There is no easy answer to this question. It ultimately comes down to whether you believe (a) your indicator never had value in the first place, (b) something fundamentally changed in the world, or (c) the market environment is just not favoring your style or strategy in the short run.
Unfortunately, there is also no easy way to differentiate between a, b, and c, and if it is “c,” the short run may last longer than you think, testing the patience of you and your clients. Not a very satisfying conclusion, but it is the best one we can offer. We are not dealing with the laws of physics but instead with the unpredictable world of investing.
Disclosure: This writing is for informational purposes only and does not constitute an offer to sell, a solicitation to buy, or a recommendation regarding any securities transaction, or as an offer to provide advisory or other services by Pension Partners, LLC in any jurisdiction in which such offer, solicitation, purchase or sale would be unlawful under the securities laws of such jurisdiction. The information contained in this writing should not be construed as financial or investment advice on any subject matter. Pension Partners, LLC expressly disclaims all liability in respect to actions taken based on any or all of the information on this writing.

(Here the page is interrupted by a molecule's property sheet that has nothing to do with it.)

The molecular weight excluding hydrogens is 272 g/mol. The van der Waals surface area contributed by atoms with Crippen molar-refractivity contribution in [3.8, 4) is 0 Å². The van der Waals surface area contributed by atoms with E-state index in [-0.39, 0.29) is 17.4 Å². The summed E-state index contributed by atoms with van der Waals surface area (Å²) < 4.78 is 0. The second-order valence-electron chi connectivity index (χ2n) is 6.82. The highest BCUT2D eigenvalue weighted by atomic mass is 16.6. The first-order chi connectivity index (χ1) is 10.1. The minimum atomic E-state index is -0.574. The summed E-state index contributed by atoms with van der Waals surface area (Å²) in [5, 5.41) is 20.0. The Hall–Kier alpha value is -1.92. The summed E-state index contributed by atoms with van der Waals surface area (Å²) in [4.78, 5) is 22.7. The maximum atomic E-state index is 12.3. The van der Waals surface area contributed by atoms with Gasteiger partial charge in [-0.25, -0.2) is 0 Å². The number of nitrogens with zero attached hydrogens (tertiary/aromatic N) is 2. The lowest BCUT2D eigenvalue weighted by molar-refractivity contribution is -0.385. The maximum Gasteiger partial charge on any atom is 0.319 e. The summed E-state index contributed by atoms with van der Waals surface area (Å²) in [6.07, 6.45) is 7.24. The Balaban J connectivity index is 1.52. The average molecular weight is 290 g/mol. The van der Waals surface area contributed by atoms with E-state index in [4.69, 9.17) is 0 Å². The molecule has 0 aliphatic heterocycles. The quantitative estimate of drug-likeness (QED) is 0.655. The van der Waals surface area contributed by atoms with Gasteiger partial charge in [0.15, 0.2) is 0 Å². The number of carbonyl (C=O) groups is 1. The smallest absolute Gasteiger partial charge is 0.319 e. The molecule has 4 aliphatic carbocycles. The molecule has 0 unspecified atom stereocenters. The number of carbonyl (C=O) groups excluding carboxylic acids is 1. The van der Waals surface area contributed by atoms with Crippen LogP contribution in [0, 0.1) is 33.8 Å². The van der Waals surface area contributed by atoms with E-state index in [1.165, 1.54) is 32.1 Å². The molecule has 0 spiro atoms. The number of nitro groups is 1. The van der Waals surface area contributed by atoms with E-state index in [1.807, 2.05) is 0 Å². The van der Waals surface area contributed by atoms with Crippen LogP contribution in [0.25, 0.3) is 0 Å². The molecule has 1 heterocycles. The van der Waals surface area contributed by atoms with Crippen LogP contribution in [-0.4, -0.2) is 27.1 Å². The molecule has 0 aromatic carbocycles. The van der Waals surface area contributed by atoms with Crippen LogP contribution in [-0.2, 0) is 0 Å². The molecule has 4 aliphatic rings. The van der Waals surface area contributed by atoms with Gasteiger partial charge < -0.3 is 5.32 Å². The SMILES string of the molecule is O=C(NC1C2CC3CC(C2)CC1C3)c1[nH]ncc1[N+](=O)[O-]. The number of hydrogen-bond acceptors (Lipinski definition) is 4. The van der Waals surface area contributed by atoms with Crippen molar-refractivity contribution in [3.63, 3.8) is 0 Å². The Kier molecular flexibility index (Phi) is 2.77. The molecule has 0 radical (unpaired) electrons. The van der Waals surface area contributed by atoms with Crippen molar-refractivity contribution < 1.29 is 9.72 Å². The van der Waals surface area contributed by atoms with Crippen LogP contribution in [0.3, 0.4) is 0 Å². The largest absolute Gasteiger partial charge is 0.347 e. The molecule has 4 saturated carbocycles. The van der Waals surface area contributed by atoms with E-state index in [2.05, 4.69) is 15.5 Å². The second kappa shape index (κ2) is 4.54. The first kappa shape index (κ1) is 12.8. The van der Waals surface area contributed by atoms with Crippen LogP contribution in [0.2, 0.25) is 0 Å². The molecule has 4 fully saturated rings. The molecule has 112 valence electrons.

Charlie Bilello is the director of research at Pension Partners LLC, an investment advisor that manages mutual funds and separate accounts. He is the co-author of four award-winning research papers on market anomalies and investing. Mr. Bilello is a Chartered Market Technician (CMT), a member of the Market Technicians Association, and holds the Certified Public Accountant (CPA) certificate. https://pensionpartners.com